How & When to Open Your Child’s First Savings Account

Life lessons are a big part of parenting, and one of the best tools for teaching financial literacy at an early age is your child’s first savings account

Just because kids don’t earn a salary, pay bills or file taxes doesn’t mean they’re not interested in learning about money. Don’t wait too long to reinforce the importance of personal financial responsibility. By late elementary school, your child’s developing mind is grasping the concepts of earning, saving and spending.

Rowe Price’s 2020 Parents, Kids & Money Survey offers some insights into how kids ages eight to 14 are learning about money at home and whether they’re actively saving. About half of children in the households surveyed had a savings account, and 41% had a piggy bank. One in five had a checking account. More than 70% said they decided how to spend their money, and 40% were in charge of saving decisions

Opening your child’s first savings account is the perfect opportunity to graduate your kids from piggy banks to a more grown-up approach to money. A savings account will set the stage for ongoing conversations and allow them to learn firsthand about the consequences of their financial decisions.

So what is the right age to open a kids bank account? And what type of account should you choose when the time arrives? There’s no hard-and-fast rule, but here are some tips to help you make the best decision for your child. 

Your child might be ready for a savings account sooner than you think.

Many financial experts and money coaches recommend savings accounts for teens, but don’t wait if your child shows interest sooner. If your child is earning an allowance at six or seven, a savings account may be appropriate by the time they’re nine or 10. The Consumer Financial Protection Bureau also recommends opening an account for your middle schooler

Our best advice: cue off your kiddo. If they’re asking how they can earn more or developing a habit of immediately spending whatever’s in their piggy bank or pocket, it’s probably time to teach them the virtues of saving. Depositing money in a bank account feels way more official—and secure—than stashing bills in an envelope with “savings” scrawled on the front.

Introducing the notion of a bank account adds another important dimension to your child’s understanding of financial responsibility. Simply put, there’s more to money than spending. Saving not only teaches discipline and preparedness; it can instill a sense of pride.

A savings account signifies accumulation, and an interest-bearing account really ups the ante. Your child’s eyes are sure to widen when you tell them that banks will reward them for saving. Seize the moment and show them exactly how it works with a savings calculator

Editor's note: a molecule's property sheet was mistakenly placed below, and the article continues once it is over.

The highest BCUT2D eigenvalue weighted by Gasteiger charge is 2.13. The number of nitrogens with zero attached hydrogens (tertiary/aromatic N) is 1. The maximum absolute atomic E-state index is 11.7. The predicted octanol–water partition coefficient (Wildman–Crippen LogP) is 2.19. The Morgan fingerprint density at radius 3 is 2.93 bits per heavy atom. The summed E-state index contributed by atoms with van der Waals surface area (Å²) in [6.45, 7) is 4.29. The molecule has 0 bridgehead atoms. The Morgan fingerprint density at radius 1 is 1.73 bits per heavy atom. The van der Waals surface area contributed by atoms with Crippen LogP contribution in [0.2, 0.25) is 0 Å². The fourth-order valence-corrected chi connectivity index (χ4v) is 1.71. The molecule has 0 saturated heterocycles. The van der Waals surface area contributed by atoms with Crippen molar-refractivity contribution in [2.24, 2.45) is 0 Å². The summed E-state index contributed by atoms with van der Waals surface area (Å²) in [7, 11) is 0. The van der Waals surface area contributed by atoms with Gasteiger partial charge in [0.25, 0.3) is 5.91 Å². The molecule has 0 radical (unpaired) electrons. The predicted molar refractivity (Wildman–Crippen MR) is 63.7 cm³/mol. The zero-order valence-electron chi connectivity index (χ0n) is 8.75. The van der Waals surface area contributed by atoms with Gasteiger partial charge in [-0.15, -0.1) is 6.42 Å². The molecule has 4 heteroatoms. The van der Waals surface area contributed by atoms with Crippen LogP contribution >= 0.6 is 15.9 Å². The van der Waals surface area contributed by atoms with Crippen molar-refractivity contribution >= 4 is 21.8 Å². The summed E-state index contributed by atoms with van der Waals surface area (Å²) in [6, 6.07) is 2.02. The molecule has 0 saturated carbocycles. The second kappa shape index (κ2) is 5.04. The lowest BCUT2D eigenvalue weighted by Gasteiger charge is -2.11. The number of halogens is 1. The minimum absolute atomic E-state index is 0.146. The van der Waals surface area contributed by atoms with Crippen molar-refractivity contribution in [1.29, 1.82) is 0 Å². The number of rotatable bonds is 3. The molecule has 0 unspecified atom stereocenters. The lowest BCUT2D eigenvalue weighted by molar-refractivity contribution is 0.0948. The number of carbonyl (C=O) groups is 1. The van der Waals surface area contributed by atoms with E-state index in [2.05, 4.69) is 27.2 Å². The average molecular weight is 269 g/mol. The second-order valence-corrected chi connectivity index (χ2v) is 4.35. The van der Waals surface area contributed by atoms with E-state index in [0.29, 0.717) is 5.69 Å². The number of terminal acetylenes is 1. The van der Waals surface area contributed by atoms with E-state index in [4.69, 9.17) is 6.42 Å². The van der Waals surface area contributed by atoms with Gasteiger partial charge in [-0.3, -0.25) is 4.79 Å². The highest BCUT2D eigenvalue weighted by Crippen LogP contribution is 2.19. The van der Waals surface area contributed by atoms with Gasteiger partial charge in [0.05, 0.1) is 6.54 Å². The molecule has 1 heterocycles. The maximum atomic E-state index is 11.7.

Opening your child’s first savings account is a big deal, so make it feel special. Have them count up their cash and coins before heading to the bank. After the account is set up, celebrate the accomplishment however you like. Did someone say ice cream?

What type of account should I open for my child?

Minors can’t lawfully open a bank account, so parents play a vital role in this coming-of-age ritual. And it’s up to Mom or Dad whether to open a custodial or joint account.

A custodial account is in the child’s name but managed by the parent or guardian until the child turns 18. At that time, he or she takes ownership and can continue to grow the account, make withdrawals or transfer funds. 

Joint accounts give you and your child equal access, but you’ll have the ability to supervise activity or set limits. These accounts are typically better for preteens or teenagers who may have a job and want more control over their finances.

Once you’ve settled on the type of account, here’s what you’ll need to actually open the account: 

  • Your child’s identification – A photo I.D. always works, but if they don’t yet have one, most banks will accept your child’s birth certificate, Social Security card or passport.
  • Your identification – You’ll also want to make sure you have a photo I.D. such as your driver’s license or passport. You can also use your Social Security card, and some banks may require proof of residence, such as a utility bill addressed in your name.
  • The first deposit – You can’t open a savings account without…well…savings. Most banks only require a small deposit—just $5 at Community Point Bank—in the form of cash, check or money order.

What does the research say about kids saving accounts?

A number of studies about kids bank accounts have documented some positive outcomes that could seal the deal if you’re on the fence. 

Sadly, a 2015 international study revealed about one in five teenage U.S. students aren’t proficient in basic financial literacy concepts. However, 15-year-olds who had a bank account scored higher on average than those who didn’t. Account holders were also more likely to earn money from a part-time job and regularly talk about money with their parents.

A decade’s worth of studies on the link between child savings and educational outcomes found that kids who saved performed better in math and were more likely to attend college. There’s also mounting evidence that children with savings accounts in their names evolve into financially literate young adults. Specifically, they’re more likely to remain connected to mainstream financial institutions, diversify their asset portfolio and continue saving. 

Ready to lay the groundwork for a lifetime of good financial habits? Contact Community Point Bank today to set up an appointment to open your child’s first savings account. We can’t wait to celebrate this maturity milestone with you!